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Hydrogen-powered aircraft

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The hydrogen-powered Tu-155 prototype made its first flight on 15 April 1988.

A hydrogen-powered aircraft is an aeroplane that uses hydrogen fuel as a power source. Hydrogen can either be burned in a jet engine or another kind of internal combustion engine, or can be used to power a fuel cell to generate electricity to power an electric propulsor. It cannot be stored in a traditional wet wing, and hydrogen tanks have to be housed in the fuselage or be supported by the wing.

Hydrogen, which can be produced from low-carbon power and can produce zero emissions, can reduce the environmental impact of aviation. Boeing acknowledges the technology potential and Airbus plans to launch a first commercial hydrogen-powered aircraft by 2035.[1] McKinsey & Company forecast hydrogen aircraft entering the market in the late 2030s and scaling up through 2050, when they could account for a third of aviation's energy demand.[2]

Hydrogen properties[edit]

Energy density of fuels: horizontal per mass, vertical per volume. Kerosene is highlighted in red and hydrogen in blue.

Hydrogen has a specific energy of 119.9 MJ/kg, compared to ~43.5 MJ/kg for usual liquid fuels,[3] 2.8 times higher. However, it has an energy density of 10.05 kJ/L at normal atmospheric pressure and temperature, compared to ~31293 kJ/L for liquid fuels,[3] 3114 times lower. When pressurised to 690 bar (10,000 psi), it reaches 4,500 kJ/L,[3] still 7 times lower than liquid fuels. Cooled at 20 K (−253 °C), liquid hydrogen has an energy density of 8,491 kJ/L,[3] 3.7 times lower than liquid fuels.

Aircraft design[edit]

The low volumetric energy density of hydrogen poses challenges when designing an aircraft, where weight and exposed surface area are critical.[4] To reduce the size of the tanks liquid hydrogen will be used, requiring cryogenic fuel tanks.[4][5] Cylindrical tanks minimise surface for minimal thermal insulation weight, leading towards tanks in the fuselage rather than wet wings in conventional aircraft.[4][5] Airplane volume and drag will be increased somewhat by larger fuel tanks.[6] A larger fuselage adds more skin friction drag due to the extra wetted area. The extra tank weight is offset by dramatically lower liquid hydrogen fuel weight.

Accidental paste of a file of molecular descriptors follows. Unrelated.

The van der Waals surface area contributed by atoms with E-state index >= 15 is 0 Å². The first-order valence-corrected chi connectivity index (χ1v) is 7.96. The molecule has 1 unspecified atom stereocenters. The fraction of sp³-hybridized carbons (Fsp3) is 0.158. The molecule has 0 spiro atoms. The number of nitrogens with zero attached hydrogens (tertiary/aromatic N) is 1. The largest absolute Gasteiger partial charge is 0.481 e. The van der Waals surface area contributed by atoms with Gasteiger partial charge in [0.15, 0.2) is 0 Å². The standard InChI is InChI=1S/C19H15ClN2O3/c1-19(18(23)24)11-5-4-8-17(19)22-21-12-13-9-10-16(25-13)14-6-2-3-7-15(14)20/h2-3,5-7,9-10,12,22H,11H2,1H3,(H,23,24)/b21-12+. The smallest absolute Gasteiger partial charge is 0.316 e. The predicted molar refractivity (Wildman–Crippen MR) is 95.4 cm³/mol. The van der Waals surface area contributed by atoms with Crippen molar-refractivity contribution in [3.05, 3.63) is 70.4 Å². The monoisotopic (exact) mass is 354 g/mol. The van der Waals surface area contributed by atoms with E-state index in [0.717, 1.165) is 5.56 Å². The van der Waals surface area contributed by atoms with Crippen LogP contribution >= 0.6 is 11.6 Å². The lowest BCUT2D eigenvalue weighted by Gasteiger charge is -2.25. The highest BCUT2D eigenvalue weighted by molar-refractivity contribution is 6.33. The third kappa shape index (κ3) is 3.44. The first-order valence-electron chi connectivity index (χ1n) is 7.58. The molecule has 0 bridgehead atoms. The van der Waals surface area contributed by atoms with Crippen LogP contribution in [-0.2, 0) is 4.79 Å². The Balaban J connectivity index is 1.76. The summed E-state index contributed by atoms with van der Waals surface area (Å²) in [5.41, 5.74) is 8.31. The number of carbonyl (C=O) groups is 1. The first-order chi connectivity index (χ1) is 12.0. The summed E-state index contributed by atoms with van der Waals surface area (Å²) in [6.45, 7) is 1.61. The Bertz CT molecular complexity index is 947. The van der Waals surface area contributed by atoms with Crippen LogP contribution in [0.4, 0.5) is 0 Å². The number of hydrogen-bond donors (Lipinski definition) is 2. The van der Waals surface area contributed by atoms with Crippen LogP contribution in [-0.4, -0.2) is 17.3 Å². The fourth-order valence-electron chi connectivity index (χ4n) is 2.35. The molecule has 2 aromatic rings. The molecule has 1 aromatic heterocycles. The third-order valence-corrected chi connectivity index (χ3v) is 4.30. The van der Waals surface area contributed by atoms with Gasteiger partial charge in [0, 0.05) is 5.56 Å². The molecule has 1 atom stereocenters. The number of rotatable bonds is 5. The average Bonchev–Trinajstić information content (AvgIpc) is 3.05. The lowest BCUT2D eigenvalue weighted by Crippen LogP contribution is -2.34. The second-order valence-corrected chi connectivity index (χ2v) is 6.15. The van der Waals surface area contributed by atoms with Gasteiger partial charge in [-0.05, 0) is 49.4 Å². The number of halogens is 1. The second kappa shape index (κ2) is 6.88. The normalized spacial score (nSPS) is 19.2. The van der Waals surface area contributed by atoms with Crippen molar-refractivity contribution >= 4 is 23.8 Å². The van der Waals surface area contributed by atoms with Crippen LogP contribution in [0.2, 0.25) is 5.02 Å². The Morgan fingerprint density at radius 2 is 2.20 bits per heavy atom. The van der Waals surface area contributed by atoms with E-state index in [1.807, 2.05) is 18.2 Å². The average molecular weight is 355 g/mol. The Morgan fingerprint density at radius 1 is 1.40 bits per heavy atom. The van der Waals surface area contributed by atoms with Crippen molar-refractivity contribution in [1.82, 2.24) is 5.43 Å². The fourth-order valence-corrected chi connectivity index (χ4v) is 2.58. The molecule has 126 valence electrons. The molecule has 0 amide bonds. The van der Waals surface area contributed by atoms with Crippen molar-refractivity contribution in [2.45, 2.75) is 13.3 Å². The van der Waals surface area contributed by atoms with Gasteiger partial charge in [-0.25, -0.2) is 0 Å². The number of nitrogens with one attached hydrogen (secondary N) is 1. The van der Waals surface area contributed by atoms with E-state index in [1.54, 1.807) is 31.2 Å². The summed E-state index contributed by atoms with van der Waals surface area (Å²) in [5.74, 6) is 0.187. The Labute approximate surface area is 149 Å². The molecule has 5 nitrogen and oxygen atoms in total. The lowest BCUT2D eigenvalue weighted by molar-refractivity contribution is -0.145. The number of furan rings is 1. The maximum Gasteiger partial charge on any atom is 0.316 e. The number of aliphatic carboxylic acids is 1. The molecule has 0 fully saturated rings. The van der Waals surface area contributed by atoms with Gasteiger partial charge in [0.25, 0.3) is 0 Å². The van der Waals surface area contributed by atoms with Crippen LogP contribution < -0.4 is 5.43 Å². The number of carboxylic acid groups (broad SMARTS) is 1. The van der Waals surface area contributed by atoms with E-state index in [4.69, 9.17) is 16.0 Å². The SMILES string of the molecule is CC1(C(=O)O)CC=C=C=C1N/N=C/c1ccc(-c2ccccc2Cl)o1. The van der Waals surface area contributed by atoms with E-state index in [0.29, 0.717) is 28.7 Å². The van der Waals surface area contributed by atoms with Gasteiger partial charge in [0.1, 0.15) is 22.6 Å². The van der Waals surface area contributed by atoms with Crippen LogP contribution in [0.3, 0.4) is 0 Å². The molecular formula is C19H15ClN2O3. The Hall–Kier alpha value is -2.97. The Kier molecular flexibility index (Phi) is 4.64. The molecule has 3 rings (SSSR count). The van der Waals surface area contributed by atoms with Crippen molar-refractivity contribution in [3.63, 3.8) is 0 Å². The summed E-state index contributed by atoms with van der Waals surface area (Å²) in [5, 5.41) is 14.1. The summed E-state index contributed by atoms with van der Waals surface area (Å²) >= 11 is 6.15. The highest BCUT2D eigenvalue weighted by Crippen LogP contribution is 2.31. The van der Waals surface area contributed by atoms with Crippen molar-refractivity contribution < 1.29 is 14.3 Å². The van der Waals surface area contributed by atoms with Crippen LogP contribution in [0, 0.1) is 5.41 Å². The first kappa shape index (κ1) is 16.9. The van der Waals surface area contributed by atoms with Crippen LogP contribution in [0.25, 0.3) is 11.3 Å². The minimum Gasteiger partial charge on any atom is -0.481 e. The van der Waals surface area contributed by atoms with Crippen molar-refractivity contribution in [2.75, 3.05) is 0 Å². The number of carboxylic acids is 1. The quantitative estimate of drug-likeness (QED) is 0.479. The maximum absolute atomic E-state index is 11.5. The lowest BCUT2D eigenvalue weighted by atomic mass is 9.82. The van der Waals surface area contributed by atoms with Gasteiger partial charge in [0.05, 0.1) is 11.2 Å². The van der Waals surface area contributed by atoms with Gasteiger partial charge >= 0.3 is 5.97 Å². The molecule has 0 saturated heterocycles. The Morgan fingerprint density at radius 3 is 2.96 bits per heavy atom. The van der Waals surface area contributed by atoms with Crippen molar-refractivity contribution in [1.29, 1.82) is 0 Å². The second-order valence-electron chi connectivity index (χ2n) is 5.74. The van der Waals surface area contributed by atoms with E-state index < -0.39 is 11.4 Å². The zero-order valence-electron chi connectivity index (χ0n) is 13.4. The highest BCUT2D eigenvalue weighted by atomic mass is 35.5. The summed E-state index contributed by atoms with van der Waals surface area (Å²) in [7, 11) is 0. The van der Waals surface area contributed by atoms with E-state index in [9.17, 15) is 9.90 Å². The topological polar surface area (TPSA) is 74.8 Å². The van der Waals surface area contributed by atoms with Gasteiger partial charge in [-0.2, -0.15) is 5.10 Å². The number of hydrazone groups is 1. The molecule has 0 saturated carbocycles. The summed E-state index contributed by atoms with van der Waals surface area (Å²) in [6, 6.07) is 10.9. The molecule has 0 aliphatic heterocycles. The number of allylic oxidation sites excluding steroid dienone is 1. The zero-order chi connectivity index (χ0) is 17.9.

Gaseous hydrogen may be used for short-haul aircraft.[7] Liquid hydrogen might be needed for long-haul aircraft.

Hydrogen's high specific energy means it would need less fuel weight for the same range, ignoring the repercussions of added volume and tank weight.[5] As airliners have a fuel fraction of the Maximum Takeoff Weight MTOW between 26% for medium-haul to 45% for long-haul, maximum fuel weight could be reduced to 9% to 16% of the MTOW.

Fuel cells make sense for general aviation and regional aircraft but their engine efficiency is less than large gas turbines. They are more efficient than modern 7 to 90-passenger turboprop airliners such as the DASH 8. [6] The efficiency of a hydrogen-fueled aircraft is a trade-off of the larger wetted area, lower fuel weight, and added tank weight, varying with the aircraft size.[citation needed] Hydrogen is suited for short-range airliners. While longer-range aircraft need new aircraft designs.[8]

Liquid hydrogen is one of the best coolants used in engineering, and precooled jet engines have been proposed to use this property for cooling the intake air of hypersonic aircraft, or even for cooling the aircraft's skin itself, particularly for scramjet-powered aircraft.[9]

A study in the UK, NAPKIN (New Aviation, Propulsion Knowledge and Innovation Network), with collaboration from Heathrow Airport, Rolls-Royce, GKN Aerospace, and Cranfield Aerospace solutions, has investigated the potential of new hydrogen-powered aircraft designs to reduce the environmental impact of aviation.[10] The aircraft designers have proposed a range of hydrogen-fuelled aircraft concepts, ranging from 7 to 90 seats, exploring the use of hydrogen with fuel cells and gas turbines to replace conventional aircraft engines powered by fossil fuels. The findings suggest that in the UK hydrogen-powered aircraft could be commercially viable for short-haul and regional flights by the second half of the 2020s with airlines potentially able to replace the entire UK regional fleet with hydrogen aircraft by 2040.[10] However, the report highlighted that national supply, and the price of green liquid hydrogen relative to fossil kerosene are critical factors in determining uptake of hydrogen aircraft by airline operators. Modeling showed that, if hydrogen prices approach $1/kg, hydrogen aircraft uptake could cover almost 100% of the UK domestic market.[10]

Emissions and environmental impact[edit]